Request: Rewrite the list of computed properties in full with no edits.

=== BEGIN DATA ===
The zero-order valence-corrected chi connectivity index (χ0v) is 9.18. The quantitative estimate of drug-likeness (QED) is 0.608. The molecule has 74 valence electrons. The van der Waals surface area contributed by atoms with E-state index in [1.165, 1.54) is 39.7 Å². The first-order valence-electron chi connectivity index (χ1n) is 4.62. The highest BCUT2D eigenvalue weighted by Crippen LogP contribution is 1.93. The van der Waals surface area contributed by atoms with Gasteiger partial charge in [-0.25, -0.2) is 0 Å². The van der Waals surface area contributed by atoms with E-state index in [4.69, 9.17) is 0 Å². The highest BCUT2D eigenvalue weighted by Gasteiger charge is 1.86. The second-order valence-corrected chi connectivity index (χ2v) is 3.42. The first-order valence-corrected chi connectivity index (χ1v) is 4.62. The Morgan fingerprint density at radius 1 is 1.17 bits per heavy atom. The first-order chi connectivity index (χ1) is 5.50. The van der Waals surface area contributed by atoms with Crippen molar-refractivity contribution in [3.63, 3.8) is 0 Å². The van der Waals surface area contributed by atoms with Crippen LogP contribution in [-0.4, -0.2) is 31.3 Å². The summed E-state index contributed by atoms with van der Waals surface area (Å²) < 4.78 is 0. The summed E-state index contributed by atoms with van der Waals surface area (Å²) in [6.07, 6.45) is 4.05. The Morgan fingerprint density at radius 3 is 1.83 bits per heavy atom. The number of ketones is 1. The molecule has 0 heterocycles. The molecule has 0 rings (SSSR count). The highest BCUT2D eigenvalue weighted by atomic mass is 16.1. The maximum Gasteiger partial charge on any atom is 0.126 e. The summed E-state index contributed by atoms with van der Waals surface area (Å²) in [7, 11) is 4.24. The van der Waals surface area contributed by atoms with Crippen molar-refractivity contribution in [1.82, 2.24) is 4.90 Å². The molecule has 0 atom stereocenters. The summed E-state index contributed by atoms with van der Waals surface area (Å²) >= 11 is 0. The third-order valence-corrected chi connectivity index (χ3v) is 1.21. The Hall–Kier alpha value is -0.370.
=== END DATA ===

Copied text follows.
The zero-order valence-corrected chi connectivity index (χ0v) is 9.18. The quantitative estimate of drug-likeness (QED) is 0.608. The molecule has 74 valence electrons. The van der Waals surface area contributed by atoms with E-state index in [1.165, 1.54) is 39.7 Å². The first-order valence-electron chi connectivity index (χ1n) is 4.62. The highest BCUT2D eigenvalue weighted by Crippen LogP contribution is 1.93. The van der Waals surface area contributed by atoms with Gasteiger partial charge in [-0.25, -0.2) is 0 Å². The van der Waals surface area contributed by atoms with E-state index in [4.69, 9.17) is 0 Å². The highest BCUT2D eigenvalue weighted by Gasteiger charge is 1.86. The second-order valence-corrected chi connectivity index (χ2v) is 3.42. The first-order valence-corrected chi connectivity index (χ1v) is 4.62. The Morgan fingerprint density at radius 1 is 1.17 bits per heavy atom. The first-order chi connectivity index (χ1) is 5.50. The van der Waals surface area contributed by atoms with Crippen molar-refractivity contribution in [3.63, 3.8) is 0 Å². The van der Waals surface area contributed by atoms with Crippen LogP contribution in [-0.4, -0.2) is 31.3 Å². The summed E-state index contributed by atoms with van der Waals surface area (Å²) < 4.78 is 0. The summed E-state index contributed by atoms with van der Waals surface area (Å²) in [6.07, 6.45) is 4.05. The Morgan fingerprint density at radius 3 is 1.83 bits per heavy atom. The number of ketones is 1. The molecule has 0 heterocycles. The molecule has 0 rings (SSSR count). The highest BCUT2D eigenvalue weighted by atomic mass is 16.1. The maximum Gasteiger partial charge on any atom is 0.126 e. The summed E-state index contributed by atoms with van der Waals surface area (Å²) in [7, 11) is 4.24. The van der Waals surface area contributed by atoms with Crippen molar-refractivity contribution in [1.82, 2.24) is 4.90 Å². The molecule has 0 atom stereocenters. The summed E-state index contributed by atoms with van der Waals surface area (Å²) >= 11 is 0. The third-order valence-corrected chi connectivity index (χ3v) is 1.21. The Hall–Kier alpha value is -0.370.